The 23rd Sao Paulo Forum meets in Managua this week to advance the unity of Latin America's left in the face of renewed attacks by global capitalism.
The Cuban delegation at the 23rd Sao Paulo Forum reaffirmed their support for Venezuelan President Maduro and former Brazilian President Luiz Inacio "Lula" da Silva Sunday, claiming both leaders were victims of an “imperialist offensive."
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In an interview with Prensa Latina, Jorge Arias, deputy head of the Department of International Relations of the Central Committee of the Communist Party of Cuba, emphasized the Cuban delegation's solidarity with Lula and Venezuela's Bolivarian process.
Arias argued the attacks against Maduro's government and the recent ruling against Lula were part of an “imperialist offensive” waged by the oligarchic right to besiege the region and reverse the gains made by the left during the past two decades.
Arias' comments come just days after former Lula's politicized conviction on corruption charges and in the midst of continuous attempts to derail the Bolivarian Revolution in Venezuela, which faces a crucial democratic test later this month as representatives are elected to the country's National Constituent Assembly.
The Cuban delegation was joined by delegates representing social movements, popular bases and leftist parties across Latin America and the Caribbean at the 23rd Sao Paulo Forum, convened Sunday in Nicaragua's capital Managua.
The objective of the three-day conference is to further advance the regional, ideological and practical unity of the continent's left in its fight to consolidate its national liberation goals in the face of a renewed offensive by global capitalism against the peoples of the region.
Upon arriving in Managua Saturday, Puerto Rican independence leader and recently-released political prisoner Oscar Lopez Rivera stressed the importance the forum in remarks to reporters.
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"My freedom was achieved due to the solidarity of people like (those in) Nicaragua, who love freedom and justice," said Lopez Rivera, who was released in May after spending 36 years in prison for his fight to liberate Puerto Rico from U.S. colonialism.
The forum will also officially adopt the Consensus for Our America, a 24-page document dedicated to late Cuban revolutionary leader Fidel Castro that lays out the principles, purpose, objectives and priorities of the forum's participants. The forum's participants hope that the text, drafted collectively in past work sessions, will serve as a key programmatic document for progressive forces in not only Latin America, but the entire globe.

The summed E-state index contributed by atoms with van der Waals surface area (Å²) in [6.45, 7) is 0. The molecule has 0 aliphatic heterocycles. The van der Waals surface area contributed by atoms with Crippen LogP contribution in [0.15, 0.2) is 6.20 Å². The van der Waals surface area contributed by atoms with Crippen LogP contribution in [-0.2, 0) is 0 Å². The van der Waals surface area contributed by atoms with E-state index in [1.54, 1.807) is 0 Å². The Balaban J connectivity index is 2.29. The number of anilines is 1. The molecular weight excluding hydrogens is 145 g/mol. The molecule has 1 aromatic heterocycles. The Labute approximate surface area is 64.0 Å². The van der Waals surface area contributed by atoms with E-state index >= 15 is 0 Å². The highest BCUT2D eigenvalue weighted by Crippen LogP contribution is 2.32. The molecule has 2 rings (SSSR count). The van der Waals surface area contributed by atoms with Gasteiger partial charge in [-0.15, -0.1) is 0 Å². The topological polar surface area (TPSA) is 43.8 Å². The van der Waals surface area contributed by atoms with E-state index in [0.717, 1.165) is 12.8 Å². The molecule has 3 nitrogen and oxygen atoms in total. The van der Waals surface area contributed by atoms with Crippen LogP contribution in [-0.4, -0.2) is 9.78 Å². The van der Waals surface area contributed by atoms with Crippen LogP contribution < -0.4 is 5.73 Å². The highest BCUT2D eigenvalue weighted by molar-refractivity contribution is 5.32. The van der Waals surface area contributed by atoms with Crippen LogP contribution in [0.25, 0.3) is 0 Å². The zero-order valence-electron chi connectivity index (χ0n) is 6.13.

“The accumulation of capital is leading to the concentration and centralization of it (through) neoliberal policies focused on privatization and private appropriation of state enterprises, as well as the use of public funds to socialize the losses of private enterprises,” the document points out, adding that global capitalism seeks to eliminate any progressive or leftist presence from the world's social, institutional and political spaces.
Founded by the Worker's Party of Brazil in 1990, the Sao Paulo Forum was established in a bid to unify the efforts of the world's major leftist forces in the wake of Soviet socialism's collapse and the advance of neoliberalism, which stripped workers and poor people of hard-fought gains while privatizing previously off-limits sectors of national economies and the global commons alike.
The forum will entail various working groups and plenaries before ending Tuesday, a night prior to Wednesday's celebration marking 38 years since the triumph of the Sandinista Revolution. The revolution deposed U.S.-backed dictator Anastasio Somoza and brought the Sandinista Liberation Front to power, ushering in a period of sustained economic progress, poverty reduction, peace and stability in the Central American nation.